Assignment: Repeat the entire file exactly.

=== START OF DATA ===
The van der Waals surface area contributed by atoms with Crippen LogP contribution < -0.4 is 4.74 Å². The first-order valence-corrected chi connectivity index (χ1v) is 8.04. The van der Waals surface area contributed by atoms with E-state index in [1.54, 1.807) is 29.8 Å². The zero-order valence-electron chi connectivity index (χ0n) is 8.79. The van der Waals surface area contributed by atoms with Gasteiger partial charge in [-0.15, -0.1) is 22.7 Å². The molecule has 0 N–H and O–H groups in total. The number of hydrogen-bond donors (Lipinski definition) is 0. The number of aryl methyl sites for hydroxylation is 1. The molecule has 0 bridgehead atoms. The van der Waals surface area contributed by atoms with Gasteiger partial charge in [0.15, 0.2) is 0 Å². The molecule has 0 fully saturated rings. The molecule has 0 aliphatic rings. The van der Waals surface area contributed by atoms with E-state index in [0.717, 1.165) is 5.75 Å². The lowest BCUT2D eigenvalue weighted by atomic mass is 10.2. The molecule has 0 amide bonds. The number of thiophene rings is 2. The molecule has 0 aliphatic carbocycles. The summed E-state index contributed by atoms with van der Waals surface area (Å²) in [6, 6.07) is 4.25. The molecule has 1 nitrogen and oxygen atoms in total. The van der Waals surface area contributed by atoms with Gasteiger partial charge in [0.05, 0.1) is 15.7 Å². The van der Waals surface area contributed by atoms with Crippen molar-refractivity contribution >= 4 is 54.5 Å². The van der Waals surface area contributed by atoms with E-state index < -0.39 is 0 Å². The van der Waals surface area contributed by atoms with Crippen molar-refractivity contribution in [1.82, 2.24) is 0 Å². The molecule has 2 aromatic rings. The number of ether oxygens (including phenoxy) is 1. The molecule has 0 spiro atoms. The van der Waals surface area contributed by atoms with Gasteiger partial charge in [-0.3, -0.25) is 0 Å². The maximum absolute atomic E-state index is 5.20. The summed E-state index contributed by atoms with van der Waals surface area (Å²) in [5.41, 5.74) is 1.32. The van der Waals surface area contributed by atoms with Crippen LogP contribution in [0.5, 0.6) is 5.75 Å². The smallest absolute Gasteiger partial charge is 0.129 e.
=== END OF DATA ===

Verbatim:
The van der Waals surface area contributed by atoms with Crippen LogP contribution < -0.4 is 4.74 Å². The first-order valence-corrected chi connectivity index (χ1v) is 8.04. The van der Waals surface area contributed by atoms with E-state index in [1.54, 1.807) is 29.8 Å². The zero-order valence-electron chi connectivity index (χ0n) is 8.79. The van der Waals surface area contributed by atoms with Gasteiger partial charge in [-0.15, -0.1) is 22.7 Å². The molecule has 0 N–H and O–H groups in total. The number of hydrogen-bond donors (Lipinski definition) is 0. The number of aryl methyl sites for hydroxylation is 1. The molecule has 0 bridgehead atoms. The van der Waals surface area contributed by atoms with Gasteiger partial charge in [0.15, 0.2) is 0 Å². The molecule has 0 fully saturated rings. The molecule has 0 aliphatic rings. The van der Waals surface area contributed by atoms with E-state index in [0.717, 1.165) is 5.75 Å². The lowest BCUT2D eigenvalue weighted by atomic mass is 10.2. The molecule has 0 amide bonds. The number of thiophene rings is 2. The molecule has 0 aliphatic carbocycles. The summed E-state index contributed by atoms with van der Waals surface area (Å²) in [6, 6.07) is 4.25. The molecule has 1 nitrogen and oxygen atoms in total. The van der Waals surface area contributed by atoms with Gasteiger partial charge in [0.05, 0.1) is 15.7 Å². The van der Waals surface area contributed by atoms with Crippen molar-refractivity contribution >= 4 is 54.5 Å². The van der Waals surface area contributed by atoms with E-state index < -0.39 is 0 Å². The van der Waals surface area contributed by atoms with Crippen molar-refractivity contribution in [1.82, 2.24) is 0 Å². The molecule has 2 aromatic rings. The number of ether oxygens (including phenoxy) is 1. The molecule has 0 spiro atoms. The van der Waals surface area contributed by atoms with Gasteiger partial charge in [-0.3, -0.25) is 0 Å². The maximum absolute atomic E-state index is 5.20. The summed E-state index contributed by atoms with van der Waals surface area (Å²) in [5.41, 5.74) is 1.32. The van der Waals surface area contributed by atoms with Crippen LogP contribution in [0.5, 0.6) is 5.75 Å². The smallest absolute Gasteiger partial charge is 0.129 e.